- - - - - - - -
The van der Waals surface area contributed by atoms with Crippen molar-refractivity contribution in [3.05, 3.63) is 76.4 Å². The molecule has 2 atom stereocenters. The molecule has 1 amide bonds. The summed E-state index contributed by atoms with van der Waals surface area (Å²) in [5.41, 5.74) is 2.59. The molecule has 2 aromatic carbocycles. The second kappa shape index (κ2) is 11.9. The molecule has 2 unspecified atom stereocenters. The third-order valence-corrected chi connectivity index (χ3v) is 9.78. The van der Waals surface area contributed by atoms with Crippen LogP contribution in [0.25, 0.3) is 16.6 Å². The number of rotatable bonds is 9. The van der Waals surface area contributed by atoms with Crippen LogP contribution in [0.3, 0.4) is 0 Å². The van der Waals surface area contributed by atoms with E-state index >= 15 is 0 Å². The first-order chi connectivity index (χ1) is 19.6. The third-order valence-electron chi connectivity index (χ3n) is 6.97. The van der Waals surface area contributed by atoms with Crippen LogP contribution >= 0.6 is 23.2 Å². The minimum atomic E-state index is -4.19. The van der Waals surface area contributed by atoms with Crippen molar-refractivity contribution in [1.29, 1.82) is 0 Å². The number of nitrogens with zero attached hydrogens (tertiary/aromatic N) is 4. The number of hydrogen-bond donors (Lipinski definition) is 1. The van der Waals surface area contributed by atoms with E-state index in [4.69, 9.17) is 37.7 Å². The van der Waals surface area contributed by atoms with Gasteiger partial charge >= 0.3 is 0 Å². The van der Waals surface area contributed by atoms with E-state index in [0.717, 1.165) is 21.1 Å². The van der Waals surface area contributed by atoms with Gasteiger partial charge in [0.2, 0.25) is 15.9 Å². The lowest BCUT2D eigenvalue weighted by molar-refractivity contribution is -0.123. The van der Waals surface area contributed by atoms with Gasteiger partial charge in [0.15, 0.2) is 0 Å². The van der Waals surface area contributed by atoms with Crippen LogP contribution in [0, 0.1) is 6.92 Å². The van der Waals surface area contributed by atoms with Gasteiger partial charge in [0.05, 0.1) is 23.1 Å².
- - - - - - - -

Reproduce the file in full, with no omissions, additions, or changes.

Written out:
The van der Waals surface area contributed by atoms with Crippen molar-refractivity contribution in [3.05, 3.63) is 76.4 Å². The molecule has 2 atom stereocenters. The molecule has 1 amide bonds. The summed E-state index contributed by atoms with van der Waals surface area (Å²) in [5.41, 5.74) is 2.59. The molecule has 2 aromatic carbocycles. The second kappa shape index (κ2) is 11.9. The molecule has 2 unspecified atom stereocenters. The third-order valence-corrected chi connectivity index (χ3v) is 9.78. The van der Waals surface area contributed by atoms with Crippen LogP contribution in [0.25, 0.3) is 16.6 Å². The number of rotatable bonds is 9. The van der Waals surface area contributed by atoms with Crippen LogP contribution in [0.3, 0.4) is 0 Å². The van der Waals surface area contributed by atoms with E-state index >= 15 is 0 Å². The first-order chi connectivity index (χ1) is 19.6. The third-order valence-electron chi connectivity index (χ3n) is 6.97. The van der Waals surface area contributed by atoms with Crippen LogP contribution >= 0.6 is 23.2 Å². The minimum atomic E-state index is -4.19. The van der Waals surface area contributed by atoms with Crippen molar-refractivity contribution in [1.29, 1.82) is 0 Å². The number of nitrogens with zero attached hydrogens (tertiary/aromatic N) is 4. The number of hydrogen-bond donors (Lipinski definition) is 1. The van der Waals surface area contributed by atoms with E-state index in [4.69, 9.17) is 37.7 Å². The van der Waals surface area contributed by atoms with Gasteiger partial charge >= 0.3 is 0 Å². The van der Waals surface area contributed by atoms with E-state index in [0.717, 1.165) is 21.1 Å². The van der Waals surface area contributed by atoms with Gasteiger partial charge in [0.2, 0.25) is 15.9 Å². The lowest BCUT2D eigenvalue weighted by molar-refractivity contribution is -0.123. The van der Waals surface area contributed by atoms with Gasteiger partial charge in [0.15, 0.2) is 0 Å². The van der Waals surface area contributed by atoms with Crippen LogP contribution in [0, 0.1) is 6.92 Å². The van der Waals surface area contributed by atoms with Gasteiger partial charge in [0.05, 0.1) is 23.1 Å².